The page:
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Ice Cube

  1. Nov 21, 2003 #1
    stuck in explaining this problem

    A glass of water contains a large ice cube

    the glass can hold no morw water

    the ice is floating in the water

    what will happen to the water level when the ice melts?
  2. jcsd
  3. Nov 21, 2003 #2
    Last edited: Nov 21, 2003
  4. Nov 21, 2003 #3


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    I disagree. The ice cube is made wholly of water in a cryistaline form and therefore its mass although lower than liquid water would still diplace the same amount of water as is contained within the cube. if the cube melts the water from it will replace exactly the water that was originally displaced by the cube. therefore the level will remain the same.
  5. Nov 21, 2003 #4


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    Rog has it right. A floating object displaces its mass, a sunken one displaces its volume. Remember Archimedes.

  6. Nov 21, 2003 #5
    Is a perfect ice cube is made of wholly crystaline water? Aside from bubbles or such trapped particles, (which I am discounting), does the surface of the cube remain as a solid, or is it in a dynamic process of changing it's state?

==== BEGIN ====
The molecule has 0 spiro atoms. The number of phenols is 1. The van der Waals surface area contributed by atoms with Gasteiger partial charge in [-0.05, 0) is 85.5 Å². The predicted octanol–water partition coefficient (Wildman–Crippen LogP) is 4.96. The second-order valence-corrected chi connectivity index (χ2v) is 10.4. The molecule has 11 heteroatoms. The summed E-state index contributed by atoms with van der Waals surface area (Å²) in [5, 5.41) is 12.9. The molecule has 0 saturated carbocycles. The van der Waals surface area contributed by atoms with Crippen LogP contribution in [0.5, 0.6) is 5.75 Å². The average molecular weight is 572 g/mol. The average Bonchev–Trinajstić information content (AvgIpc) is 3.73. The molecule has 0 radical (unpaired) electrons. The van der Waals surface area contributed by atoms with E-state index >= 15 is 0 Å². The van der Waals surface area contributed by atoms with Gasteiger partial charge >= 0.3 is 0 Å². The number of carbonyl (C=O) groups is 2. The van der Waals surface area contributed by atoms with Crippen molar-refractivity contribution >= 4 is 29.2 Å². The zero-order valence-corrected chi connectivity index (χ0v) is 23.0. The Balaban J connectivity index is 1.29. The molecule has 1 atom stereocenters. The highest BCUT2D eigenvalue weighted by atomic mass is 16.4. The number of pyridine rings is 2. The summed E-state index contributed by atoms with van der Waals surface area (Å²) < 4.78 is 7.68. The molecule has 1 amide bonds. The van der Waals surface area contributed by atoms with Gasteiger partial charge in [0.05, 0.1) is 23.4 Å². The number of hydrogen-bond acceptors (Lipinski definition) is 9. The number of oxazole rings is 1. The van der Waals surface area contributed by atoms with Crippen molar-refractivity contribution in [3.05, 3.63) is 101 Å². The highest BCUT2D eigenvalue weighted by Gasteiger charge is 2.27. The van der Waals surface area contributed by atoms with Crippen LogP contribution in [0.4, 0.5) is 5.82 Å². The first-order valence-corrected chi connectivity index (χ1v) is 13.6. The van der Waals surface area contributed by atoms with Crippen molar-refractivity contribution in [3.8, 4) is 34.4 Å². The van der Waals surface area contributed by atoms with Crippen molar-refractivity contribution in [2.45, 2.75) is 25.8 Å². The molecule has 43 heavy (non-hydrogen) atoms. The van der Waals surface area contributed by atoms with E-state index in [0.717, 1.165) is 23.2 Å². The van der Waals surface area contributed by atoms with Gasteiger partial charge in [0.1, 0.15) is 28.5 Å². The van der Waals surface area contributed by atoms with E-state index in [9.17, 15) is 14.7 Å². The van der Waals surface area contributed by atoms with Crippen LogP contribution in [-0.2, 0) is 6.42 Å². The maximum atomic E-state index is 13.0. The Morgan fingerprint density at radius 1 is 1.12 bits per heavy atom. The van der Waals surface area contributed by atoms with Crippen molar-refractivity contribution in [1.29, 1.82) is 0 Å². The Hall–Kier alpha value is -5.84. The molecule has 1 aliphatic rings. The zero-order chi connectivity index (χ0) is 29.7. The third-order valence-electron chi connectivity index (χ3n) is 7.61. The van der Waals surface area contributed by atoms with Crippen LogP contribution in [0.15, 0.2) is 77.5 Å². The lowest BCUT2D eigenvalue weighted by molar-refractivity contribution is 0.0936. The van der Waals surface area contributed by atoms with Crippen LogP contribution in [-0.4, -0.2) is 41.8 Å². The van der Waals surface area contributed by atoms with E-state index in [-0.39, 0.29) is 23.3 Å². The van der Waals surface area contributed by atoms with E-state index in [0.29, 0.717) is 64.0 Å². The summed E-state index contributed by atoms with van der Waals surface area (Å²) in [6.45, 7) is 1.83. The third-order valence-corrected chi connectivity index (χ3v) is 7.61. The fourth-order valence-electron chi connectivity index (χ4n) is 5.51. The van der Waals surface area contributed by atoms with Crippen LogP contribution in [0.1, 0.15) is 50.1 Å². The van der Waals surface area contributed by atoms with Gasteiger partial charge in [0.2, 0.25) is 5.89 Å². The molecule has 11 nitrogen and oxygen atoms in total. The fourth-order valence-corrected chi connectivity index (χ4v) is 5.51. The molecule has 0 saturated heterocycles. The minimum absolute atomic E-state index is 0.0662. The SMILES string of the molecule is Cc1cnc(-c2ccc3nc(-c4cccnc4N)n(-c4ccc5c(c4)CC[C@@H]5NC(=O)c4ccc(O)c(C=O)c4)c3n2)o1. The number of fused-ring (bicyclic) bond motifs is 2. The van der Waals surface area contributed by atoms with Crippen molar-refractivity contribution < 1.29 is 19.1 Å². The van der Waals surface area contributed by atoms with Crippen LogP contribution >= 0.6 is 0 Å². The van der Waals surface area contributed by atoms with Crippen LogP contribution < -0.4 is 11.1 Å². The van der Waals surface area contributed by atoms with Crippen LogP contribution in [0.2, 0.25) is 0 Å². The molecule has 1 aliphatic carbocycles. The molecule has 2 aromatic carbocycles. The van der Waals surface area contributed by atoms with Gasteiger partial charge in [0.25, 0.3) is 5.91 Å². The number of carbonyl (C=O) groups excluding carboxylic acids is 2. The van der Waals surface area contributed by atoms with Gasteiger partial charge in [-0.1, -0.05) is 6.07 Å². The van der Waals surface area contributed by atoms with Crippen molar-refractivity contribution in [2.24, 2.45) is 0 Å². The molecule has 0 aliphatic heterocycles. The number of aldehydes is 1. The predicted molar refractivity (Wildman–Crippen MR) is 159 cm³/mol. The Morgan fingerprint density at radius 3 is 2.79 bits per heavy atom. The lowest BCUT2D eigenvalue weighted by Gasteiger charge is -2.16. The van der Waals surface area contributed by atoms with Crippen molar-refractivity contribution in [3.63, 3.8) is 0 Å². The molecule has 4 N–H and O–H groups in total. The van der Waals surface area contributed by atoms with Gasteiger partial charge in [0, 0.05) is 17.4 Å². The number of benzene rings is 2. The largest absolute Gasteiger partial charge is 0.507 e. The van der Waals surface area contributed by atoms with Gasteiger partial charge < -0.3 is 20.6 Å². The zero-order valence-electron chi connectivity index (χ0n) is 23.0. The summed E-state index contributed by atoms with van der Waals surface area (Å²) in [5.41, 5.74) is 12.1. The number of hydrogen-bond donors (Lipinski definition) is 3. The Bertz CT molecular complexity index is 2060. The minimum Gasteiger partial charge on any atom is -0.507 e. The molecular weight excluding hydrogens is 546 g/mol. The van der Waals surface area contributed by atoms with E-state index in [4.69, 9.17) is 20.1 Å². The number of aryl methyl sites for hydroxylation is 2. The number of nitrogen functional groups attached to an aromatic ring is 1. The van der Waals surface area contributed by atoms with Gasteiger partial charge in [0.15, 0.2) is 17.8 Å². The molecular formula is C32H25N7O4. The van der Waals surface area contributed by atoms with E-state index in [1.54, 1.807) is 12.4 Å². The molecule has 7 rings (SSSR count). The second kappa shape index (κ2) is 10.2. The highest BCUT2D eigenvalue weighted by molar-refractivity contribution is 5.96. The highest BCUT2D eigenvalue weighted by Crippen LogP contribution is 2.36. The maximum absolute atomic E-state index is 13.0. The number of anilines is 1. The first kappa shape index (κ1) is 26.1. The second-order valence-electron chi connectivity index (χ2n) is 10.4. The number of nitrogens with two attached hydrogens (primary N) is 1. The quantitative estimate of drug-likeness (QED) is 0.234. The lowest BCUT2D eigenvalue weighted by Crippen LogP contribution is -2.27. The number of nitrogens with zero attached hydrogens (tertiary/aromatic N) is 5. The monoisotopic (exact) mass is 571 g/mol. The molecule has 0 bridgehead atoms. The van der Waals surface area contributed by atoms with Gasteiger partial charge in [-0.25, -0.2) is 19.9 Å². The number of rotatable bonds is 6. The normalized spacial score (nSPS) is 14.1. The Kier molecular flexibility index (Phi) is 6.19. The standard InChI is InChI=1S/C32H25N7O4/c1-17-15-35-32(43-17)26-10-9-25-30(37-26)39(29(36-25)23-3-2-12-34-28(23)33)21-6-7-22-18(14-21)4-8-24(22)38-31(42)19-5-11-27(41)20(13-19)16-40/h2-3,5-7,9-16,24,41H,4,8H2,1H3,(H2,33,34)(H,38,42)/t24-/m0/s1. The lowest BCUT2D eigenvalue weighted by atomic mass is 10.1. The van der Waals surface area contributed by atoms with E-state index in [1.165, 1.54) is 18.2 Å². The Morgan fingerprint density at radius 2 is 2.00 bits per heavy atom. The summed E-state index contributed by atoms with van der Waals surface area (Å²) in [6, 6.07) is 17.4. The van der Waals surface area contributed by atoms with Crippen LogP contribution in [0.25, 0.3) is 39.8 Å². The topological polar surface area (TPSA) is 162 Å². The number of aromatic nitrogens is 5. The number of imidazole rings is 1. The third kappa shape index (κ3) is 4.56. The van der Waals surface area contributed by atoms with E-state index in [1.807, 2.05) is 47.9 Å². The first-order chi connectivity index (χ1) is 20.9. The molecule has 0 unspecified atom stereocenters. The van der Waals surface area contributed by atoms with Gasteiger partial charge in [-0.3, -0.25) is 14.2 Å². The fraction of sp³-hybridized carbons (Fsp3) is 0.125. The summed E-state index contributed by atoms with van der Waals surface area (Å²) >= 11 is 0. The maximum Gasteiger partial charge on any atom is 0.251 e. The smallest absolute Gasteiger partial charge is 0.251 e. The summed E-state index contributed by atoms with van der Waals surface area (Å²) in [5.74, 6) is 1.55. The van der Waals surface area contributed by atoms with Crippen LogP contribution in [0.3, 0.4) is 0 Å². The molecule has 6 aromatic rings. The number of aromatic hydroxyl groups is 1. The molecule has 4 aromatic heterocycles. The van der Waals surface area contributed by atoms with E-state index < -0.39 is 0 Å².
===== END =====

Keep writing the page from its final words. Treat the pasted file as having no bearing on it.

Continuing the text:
7. Nov 21, 2003 #6
    It doesn't matter. Even if the ice cube was an ice bubble, the amount of water it displaces is identical [to the volume (melted) of the water contained in the ice].
  8. Nov 21, 2003 #7
    I know the answer to this question! I did this question for my hw.

    The answer is the water level will lower and then rise. I'm not sure at what temp, but water has a different density at certain temp. I think near 3 or 4 C, the density is lower than at other temp.
  9. Nov 24, 2003 #8


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    H20 does some strange things around its melting point, there is not realy enough information in the problem to allow for those small effects. You would need to know the starting temperature of the water, and the ice, and their masses etc. If the thermal expansion coefficient of liquid water were monotonic, you could do what you say, but water is at it's maximum density at 4 degrees C I believe. Heat it or cool it from that point and it expands.

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